The first point of contention with presuppositionalism is its fallacious use of presuppositions—obviously the very thing this method is named after. First, it’s difficult to even track down an unambiguous definition of presupposition in the literature. Second, the definitions and uses of the word seem to contradict each other constantly. Let’s begin our substantiation of such assertions by examining the definition of presupposition given by Greg Bahnsen in Always Ready:
Eventually all argumentation terminates in some logically primitive starting point, a view or premise held as unquestionable. Apologetics traces back to such ultimate starting points or presuppositions. In the nature of the case these presuppositions are held to be self-evidencing: they are the ultimate authority in one’s viewpoint, an authority for which no greater authorization can be given. So then, all apologetic argumentation will require such a final foundation, an ultimate and self-validating presupposition or starting point for thought and commitment. (p.72)

What Bahnsen is talking about here is, basically, that one’s epistemological foundation—whatever propositions this foundation consists of—constitutes their presuppositions. For our epistemological foundations are those ultimate starting points of reasoning and knowledge. In fact, these starting points are what Scholastics refer to as First Principles—which consist of the laws of logic et. al. It is these first principles, or presuppositions, that form the basis of knowledge and reason. That is to say, we could not reason, think, or know anything without having these presuppositions as our foundation. Subsequently, any proposition, theory, or idea will, if continually pushed upon epistemologically, inevitably terminate in our presuppositions.

So, it seems that the presuppositionalist has at least defined his core term, presupposition, in a coherent and valid way that enables us to carry on with his reasoning. Well, not so fast. While the definition above seems adequate, other statements by the presuppositionalist seem to contradict said definition:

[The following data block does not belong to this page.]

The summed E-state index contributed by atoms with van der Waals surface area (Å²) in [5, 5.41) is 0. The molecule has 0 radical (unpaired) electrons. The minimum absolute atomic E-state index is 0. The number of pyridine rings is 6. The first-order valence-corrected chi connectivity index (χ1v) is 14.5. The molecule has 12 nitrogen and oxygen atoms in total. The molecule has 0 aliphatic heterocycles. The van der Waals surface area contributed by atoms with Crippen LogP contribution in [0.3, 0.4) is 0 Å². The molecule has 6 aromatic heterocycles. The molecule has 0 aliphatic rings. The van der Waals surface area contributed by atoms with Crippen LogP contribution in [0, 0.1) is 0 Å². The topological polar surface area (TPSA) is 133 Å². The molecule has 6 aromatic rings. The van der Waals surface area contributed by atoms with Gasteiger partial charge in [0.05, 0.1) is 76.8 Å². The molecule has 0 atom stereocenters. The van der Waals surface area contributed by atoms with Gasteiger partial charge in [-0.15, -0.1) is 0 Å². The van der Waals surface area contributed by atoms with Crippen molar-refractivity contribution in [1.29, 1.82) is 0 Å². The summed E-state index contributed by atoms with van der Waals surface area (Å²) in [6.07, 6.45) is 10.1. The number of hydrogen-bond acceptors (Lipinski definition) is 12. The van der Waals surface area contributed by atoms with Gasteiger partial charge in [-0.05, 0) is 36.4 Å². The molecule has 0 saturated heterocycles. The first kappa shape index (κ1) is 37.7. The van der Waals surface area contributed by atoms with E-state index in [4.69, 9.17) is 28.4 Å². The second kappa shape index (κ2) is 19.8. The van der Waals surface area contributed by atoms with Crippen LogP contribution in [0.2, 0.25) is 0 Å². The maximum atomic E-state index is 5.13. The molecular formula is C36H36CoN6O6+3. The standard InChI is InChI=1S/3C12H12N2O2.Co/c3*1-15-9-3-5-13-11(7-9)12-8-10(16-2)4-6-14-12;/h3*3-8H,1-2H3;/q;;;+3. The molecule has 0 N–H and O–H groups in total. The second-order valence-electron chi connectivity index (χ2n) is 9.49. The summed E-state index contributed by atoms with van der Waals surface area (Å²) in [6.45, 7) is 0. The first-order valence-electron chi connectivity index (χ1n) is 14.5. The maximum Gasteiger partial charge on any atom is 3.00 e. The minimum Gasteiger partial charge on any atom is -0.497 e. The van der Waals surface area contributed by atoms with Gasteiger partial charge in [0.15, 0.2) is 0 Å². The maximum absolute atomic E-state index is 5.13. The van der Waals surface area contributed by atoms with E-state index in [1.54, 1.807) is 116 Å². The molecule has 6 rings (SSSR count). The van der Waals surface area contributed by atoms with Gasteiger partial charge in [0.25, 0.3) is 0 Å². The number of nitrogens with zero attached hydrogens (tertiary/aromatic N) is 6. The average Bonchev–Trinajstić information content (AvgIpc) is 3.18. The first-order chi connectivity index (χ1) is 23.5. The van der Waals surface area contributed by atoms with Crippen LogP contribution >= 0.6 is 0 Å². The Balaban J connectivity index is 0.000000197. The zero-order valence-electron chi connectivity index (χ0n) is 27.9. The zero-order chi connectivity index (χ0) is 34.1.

Understanding and knowledge of the truth are the promised results when man makes God’s word his presuppositional starting point for all thinking. (p. 20)

The Christian has new commitments, new presuppositions[.] (p.17)

The unbeliever must renounce his antagonistic reasoning and embrace a new system of thought; thus his presuppositional commitments must be altered. (p. 68)

Notice that in these quotes, Bahnsen is saying something quite strange. That is, he is saying that we can alter or change our presuppositions. So, remember the foundations of reason and knowledge that we discussed above? Those starting points of epistemology of which every proposition will ultimately terminate in? Those presuppositions? Yeah those, according to Bahnsen, can be changed!
Of course we need to ask ourselves whether or not any of this makes sense. That is to ask, is it actually epistemologically possible to change our ultimate foundations and starting points of knowledge and reason? Well, quite frankly, no.

First, if presuppositions are our starting points for knowledge and reason, then we cannot simply start somewhere else; these starting points cannot simply be supplanted. Why? Well, because they are the foundations of knowledge! One cannot simply knock down the foundations of one’s knowledge since said knowledge is built on those very foundations. If the foundations go then so does any epistemic proposition ever subsequently promulgated or known.